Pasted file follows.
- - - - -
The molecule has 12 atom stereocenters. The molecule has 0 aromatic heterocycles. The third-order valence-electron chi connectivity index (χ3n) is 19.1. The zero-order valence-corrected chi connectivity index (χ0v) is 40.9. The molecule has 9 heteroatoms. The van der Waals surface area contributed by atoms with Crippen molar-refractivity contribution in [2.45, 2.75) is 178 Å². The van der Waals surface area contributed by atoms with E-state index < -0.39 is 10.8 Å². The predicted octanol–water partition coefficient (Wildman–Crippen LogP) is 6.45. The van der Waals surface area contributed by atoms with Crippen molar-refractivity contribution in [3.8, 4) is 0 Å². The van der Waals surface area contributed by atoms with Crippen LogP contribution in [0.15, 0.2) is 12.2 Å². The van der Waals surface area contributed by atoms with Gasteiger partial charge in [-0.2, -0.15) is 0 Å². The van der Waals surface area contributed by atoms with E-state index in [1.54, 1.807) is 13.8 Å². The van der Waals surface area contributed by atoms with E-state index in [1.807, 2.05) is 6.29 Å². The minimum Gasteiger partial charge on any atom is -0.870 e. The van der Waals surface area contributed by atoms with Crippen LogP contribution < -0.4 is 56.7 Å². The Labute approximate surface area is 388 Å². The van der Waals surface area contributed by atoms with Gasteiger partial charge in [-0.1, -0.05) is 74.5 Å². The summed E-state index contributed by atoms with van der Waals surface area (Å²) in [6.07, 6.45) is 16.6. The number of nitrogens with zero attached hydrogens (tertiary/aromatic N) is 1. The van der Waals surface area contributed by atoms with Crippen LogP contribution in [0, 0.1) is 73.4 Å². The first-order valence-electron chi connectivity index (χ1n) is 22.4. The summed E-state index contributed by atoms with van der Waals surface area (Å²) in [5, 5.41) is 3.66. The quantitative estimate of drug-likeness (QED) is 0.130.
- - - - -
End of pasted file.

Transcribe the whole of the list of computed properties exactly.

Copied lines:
The molecule has 12 atom stereocenters. The molecule has 0 aromatic heterocycles. The third-order valence-electron chi connectivity index (χ3n) is 19.1. The zero-order valence-corrected chi connectivity index (χ0v) is 40.9. The molecule has 9 heteroatoms. The van der Waals surface area contributed by atoms with Crippen molar-refractivity contribution in [2.45, 2.75) is 178 Å². The van der Waals surface area contributed by atoms with E-state index < -0.39 is 10.8 Å². The predicted octanol–water partition coefficient (Wildman–Crippen LogP) is 6.45. The van der Waals surface area contributed by atoms with Crippen molar-refractivity contribution in [3.8, 4) is 0 Å². The van der Waals surface area contributed by atoms with Crippen LogP contribution in [0.15, 0.2) is 12.2 Å². The van der Waals surface area contributed by atoms with Gasteiger partial charge in [-0.2, -0.15) is 0 Å². The van der Waals surface area contributed by atoms with E-state index in [1.54, 1.807) is 13.8 Å². The van der Waals surface area contributed by atoms with E-state index in [1.807, 2.05) is 6.29 Å². The minimum Gasteiger partial charge on any atom is -0.870 e. The van der Waals surface area contributed by atoms with Crippen LogP contribution < -0.4 is 56.7 Å². The Labute approximate surface area is 388 Å². The van der Waals surface area contributed by atoms with Gasteiger partial charge in [-0.1, -0.05) is 74.5 Å². The summed E-state index contributed by atoms with van der Waals surface area (Å²) in [6.07, 6.45) is 16.6. The number of nitrogens with zero attached hydrogens (tertiary/aromatic N) is 1. The van der Waals surface area contributed by atoms with Crippen LogP contribution in [0, 0.1) is 73.4 Å². The first-order valence-electron chi connectivity index (χ1n) is 22.4. The summed E-state index contributed by atoms with van der Waals surface area (Å²) in [5, 5.41) is 3.66. The quantitative estimate of drug-likeness (QED) is 0.130.